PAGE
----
River lamprey Lampetra fluviatilis is listed under Annex II of the EU Habitats Directive. River lampreys have a very poor swimming ability, limited climbing ability and are not able to jump. They cannot pass crump weirs and asimilar obstacles. It is also clear that the same will apply to Brook lamprey Lampetra planeri, which is a very similar species and has a similar difficulty in passing obstacles in rivers.
It is of concern that these crump weirs are being installed on Irish rivers for the purpose of counting salmon.The roll out of crump weir salmon counters (and hydrometric weirs) on rivers containing lampreys is a major issue for lampreys in Ireland – as at least two of the three Irish lamprey species cannot pass these obstacles, and the third species will have major difficulty over much of the hydrograph. The key paper regarding this is as is ‘Gauging weirs impede the upstream migration of adult river lamprey Lampetra fluviatilis‘ by Russon et al (2010). This study concluded that “gauging weirs may severely impede the movements of migrating adult river lamprey under low to moderate discharges“. It is clear evidence that hydrometric weirs and crump weirs have the potential to be significant obstacles to lamprey migrations.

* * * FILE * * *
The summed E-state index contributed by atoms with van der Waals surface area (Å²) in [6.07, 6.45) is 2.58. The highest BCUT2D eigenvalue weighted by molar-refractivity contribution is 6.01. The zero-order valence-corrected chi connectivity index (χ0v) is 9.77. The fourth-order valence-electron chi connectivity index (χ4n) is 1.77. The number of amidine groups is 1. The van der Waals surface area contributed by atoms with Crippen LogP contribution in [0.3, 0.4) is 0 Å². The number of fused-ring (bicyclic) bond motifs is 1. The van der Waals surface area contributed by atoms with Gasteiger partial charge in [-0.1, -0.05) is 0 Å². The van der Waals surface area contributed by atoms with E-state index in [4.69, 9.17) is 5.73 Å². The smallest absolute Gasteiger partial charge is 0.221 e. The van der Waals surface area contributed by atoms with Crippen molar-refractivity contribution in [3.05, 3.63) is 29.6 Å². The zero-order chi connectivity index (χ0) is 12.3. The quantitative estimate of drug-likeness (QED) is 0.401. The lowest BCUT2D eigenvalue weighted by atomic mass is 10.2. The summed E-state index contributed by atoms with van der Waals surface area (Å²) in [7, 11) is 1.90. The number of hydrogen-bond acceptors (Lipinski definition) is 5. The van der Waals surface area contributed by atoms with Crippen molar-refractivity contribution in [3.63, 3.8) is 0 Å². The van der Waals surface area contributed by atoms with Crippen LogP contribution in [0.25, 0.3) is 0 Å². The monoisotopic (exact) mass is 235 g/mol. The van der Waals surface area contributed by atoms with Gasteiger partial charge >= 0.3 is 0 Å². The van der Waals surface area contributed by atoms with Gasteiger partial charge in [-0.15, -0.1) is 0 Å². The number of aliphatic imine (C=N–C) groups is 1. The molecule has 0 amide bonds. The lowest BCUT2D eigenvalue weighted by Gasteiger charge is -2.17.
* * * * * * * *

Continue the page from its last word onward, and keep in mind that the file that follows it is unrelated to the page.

River (and brook) lampreys also cannot use many of the fishways (or fish passes) that have been installed at weirs to help species such as salmon and trout. They have almost no ability to pass denil or ‘pool and weir’ passes according to the paper ‘Extreme inefficiency of two conventional, technical fishways used by European river lamprey (Lampetra fluviatilis)‘ by Lucas and Foulds (2013).
There is no real evidence that river and brook lampreys can pass Larinier type passes such as the one recently installed on the River Fergus in Ennis. The Environment Agency advise that a natural type bypass channel is used for lampreys, such as a close to nature pass like a rock ramp.
In fairness to the Loughs Agency, they provide salmon counts on all of the salmon counters they operate. However, if you look at their fish counter site at the link below, it is likely that every single one of these structures is impassible to river lampreys, brook lampreys, and also possible eels.
Inland Fisheries Ireland don’t generally make their salmon counts available, and it is clear that many of their counters do not even work. However, most of them are causing passage issues for lampreys and eels.